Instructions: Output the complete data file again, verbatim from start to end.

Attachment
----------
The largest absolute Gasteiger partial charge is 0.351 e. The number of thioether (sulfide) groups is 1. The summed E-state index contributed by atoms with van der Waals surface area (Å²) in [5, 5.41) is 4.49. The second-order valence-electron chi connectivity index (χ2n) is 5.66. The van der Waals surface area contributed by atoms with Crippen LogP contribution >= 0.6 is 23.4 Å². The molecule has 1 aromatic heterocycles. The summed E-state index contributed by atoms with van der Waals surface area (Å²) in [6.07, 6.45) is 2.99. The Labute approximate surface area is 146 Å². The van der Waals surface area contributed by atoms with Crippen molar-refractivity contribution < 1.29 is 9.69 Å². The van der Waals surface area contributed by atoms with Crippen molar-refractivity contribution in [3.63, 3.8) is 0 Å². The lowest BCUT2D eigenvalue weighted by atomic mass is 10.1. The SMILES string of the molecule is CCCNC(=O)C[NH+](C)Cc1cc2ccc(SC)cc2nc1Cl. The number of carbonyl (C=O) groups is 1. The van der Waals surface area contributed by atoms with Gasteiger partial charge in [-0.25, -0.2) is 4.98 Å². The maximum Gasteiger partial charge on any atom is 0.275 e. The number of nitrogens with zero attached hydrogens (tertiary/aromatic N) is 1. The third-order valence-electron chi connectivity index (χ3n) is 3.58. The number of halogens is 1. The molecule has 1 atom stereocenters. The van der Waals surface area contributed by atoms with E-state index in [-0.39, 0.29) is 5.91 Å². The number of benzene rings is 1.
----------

The largest absolute Gasteiger partial charge is 0.351 e. The number of thioether (sulfide) groups is 1. The summed E-state index contributed by atoms with van der Waals surface area (Å²) in [5, 5.41) is 4.49. The second-order valence-electron chi connectivity index (χ2n) is 5.66. The van der Waals surface area contributed by atoms with Crippen LogP contribution >= 0.6 is 23.4 Å². The molecule has 1 aromatic heterocycles. The summed E-state index contributed by atoms with van der Waals surface area (Å²) in [6.07, 6.45) is 2.99. The Labute approximate surface area is 146 Å². The van der Waals surface area contributed by atoms with Crippen molar-refractivity contribution < 1.29 is 9.69 Å². The van der Waals surface area contributed by atoms with Crippen molar-refractivity contribution in [3.63, 3.8) is 0 Å². The lowest BCUT2D eigenvalue weighted by atomic mass is 10.1. The SMILES string of the molecule is CCCNC(=O)C[NH+](C)Cc1cc2ccc(SC)cc2nc1Cl. The number of carbonyl (C=O) groups is 1. The van der Waals surface area contributed by atoms with Gasteiger partial charge in [-0.25, -0.2) is 4.98 Å². The maximum Gasteiger partial charge on any atom is 0.275 e. The number of nitrogens with zero attached hydrogens (tertiary/aromatic N) is 1. The third-order valence-electron chi connectivity index (χ3n) is 3.58. The number of halogens is 1. The molecule has 1 atom stereocenters. The van der Waals surface area contributed by atoms with E-state index in [-0.39, 0.29) is 5.91 Å². The number of benzene rings is 1.